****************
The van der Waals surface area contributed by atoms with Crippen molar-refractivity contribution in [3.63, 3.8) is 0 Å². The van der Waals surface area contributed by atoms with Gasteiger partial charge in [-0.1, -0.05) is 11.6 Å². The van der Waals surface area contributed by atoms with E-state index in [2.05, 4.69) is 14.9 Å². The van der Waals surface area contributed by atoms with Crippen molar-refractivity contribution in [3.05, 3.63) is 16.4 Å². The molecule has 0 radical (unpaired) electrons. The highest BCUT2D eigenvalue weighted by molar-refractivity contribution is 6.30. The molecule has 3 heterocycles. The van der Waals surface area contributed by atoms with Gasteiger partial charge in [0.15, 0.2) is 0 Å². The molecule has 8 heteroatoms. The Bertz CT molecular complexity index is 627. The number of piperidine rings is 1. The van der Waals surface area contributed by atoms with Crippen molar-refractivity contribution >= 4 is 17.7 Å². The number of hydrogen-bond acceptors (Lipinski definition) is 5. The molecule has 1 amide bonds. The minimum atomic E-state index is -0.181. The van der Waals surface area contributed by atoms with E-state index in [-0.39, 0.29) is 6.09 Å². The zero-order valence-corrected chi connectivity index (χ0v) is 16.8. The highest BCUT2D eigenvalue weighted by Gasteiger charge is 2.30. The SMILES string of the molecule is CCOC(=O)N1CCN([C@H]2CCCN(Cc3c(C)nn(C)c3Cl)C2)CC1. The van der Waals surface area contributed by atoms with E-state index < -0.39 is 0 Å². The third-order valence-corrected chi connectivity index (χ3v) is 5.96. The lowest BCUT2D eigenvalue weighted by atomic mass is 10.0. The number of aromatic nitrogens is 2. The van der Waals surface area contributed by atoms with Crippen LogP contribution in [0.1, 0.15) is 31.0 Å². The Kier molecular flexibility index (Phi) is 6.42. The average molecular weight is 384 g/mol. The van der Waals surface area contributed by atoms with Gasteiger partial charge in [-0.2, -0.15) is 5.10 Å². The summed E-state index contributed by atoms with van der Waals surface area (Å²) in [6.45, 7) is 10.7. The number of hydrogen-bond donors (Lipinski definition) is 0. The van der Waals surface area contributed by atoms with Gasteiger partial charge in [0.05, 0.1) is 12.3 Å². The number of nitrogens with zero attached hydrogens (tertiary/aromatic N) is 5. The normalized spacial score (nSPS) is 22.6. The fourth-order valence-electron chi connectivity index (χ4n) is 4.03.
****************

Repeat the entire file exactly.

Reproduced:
The van der Waals surface area contributed by atoms with Crippen molar-refractivity contribution in [3.63, 3.8) is 0 Å². The van der Waals surface area contributed by atoms with Gasteiger partial charge in [-0.1, -0.05) is 11.6 Å². The van der Waals surface area contributed by atoms with E-state index in [2.05, 4.69) is 14.9 Å². The van der Waals surface area contributed by atoms with Crippen molar-refractivity contribution in [3.05, 3.63) is 16.4 Å². The molecule has 0 radical (unpaired) electrons. The highest BCUT2D eigenvalue weighted by molar-refractivity contribution is 6.30. The molecule has 3 heterocycles. The van der Waals surface area contributed by atoms with Gasteiger partial charge in [0.15, 0.2) is 0 Å². The molecule has 8 heteroatoms. The Bertz CT molecular complexity index is 627. The number of piperidine rings is 1. The van der Waals surface area contributed by atoms with Crippen molar-refractivity contribution >= 4 is 17.7 Å². The number of hydrogen-bond acceptors (Lipinski definition) is 5. The molecule has 1 amide bonds. The minimum atomic E-state index is -0.181. The van der Waals surface area contributed by atoms with E-state index in [-0.39, 0.29) is 6.09 Å². The zero-order valence-corrected chi connectivity index (χ0v) is 16.8. The highest BCUT2D eigenvalue weighted by Gasteiger charge is 2.30. The SMILES string of the molecule is CCOC(=O)N1CCN([C@H]2CCCN(Cc3c(C)nn(C)c3Cl)C2)CC1. The van der Waals surface area contributed by atoms with E-state index < -0.39 is 0 Å². The third-order valence-corrected chi connectivity index (χ3v) is 5.96. The lowest BCUT2D eigenvalue weighted by atomic mass is 10.0. The number of aromatic nitrogens is 2. The van der Waals surface area contributed by atoms with Crippen LogP contribution in [0.1, 0.15) is 31.0 Å². The Kier molecular flexibility index (Phi) is 6.42. The average molecular weight is 384 g/mol. The van der Waals surface area contributed by atoms with Gasteiger partial charge in [-0.2, -0.15) is 5.10 Å². The summed E-state index contributed by atoms with van der Waals surface area (Å²) in [6.45, 7) is 10.7. The number of hydrogen-bond donors (Lipinski definition) is 0. The van der Waals surface area contributed by atoms with Gasteiger partial charge in [0.05, 0.1) is 12.3 Å². The number of nitrogens with zero attached hydrogens (tertiary/aromatic N) is 5. The normalized spacial score (nSPS) is 22.6. The fourth-order valence-electron chi connectivity index (χ4n) is 4.03.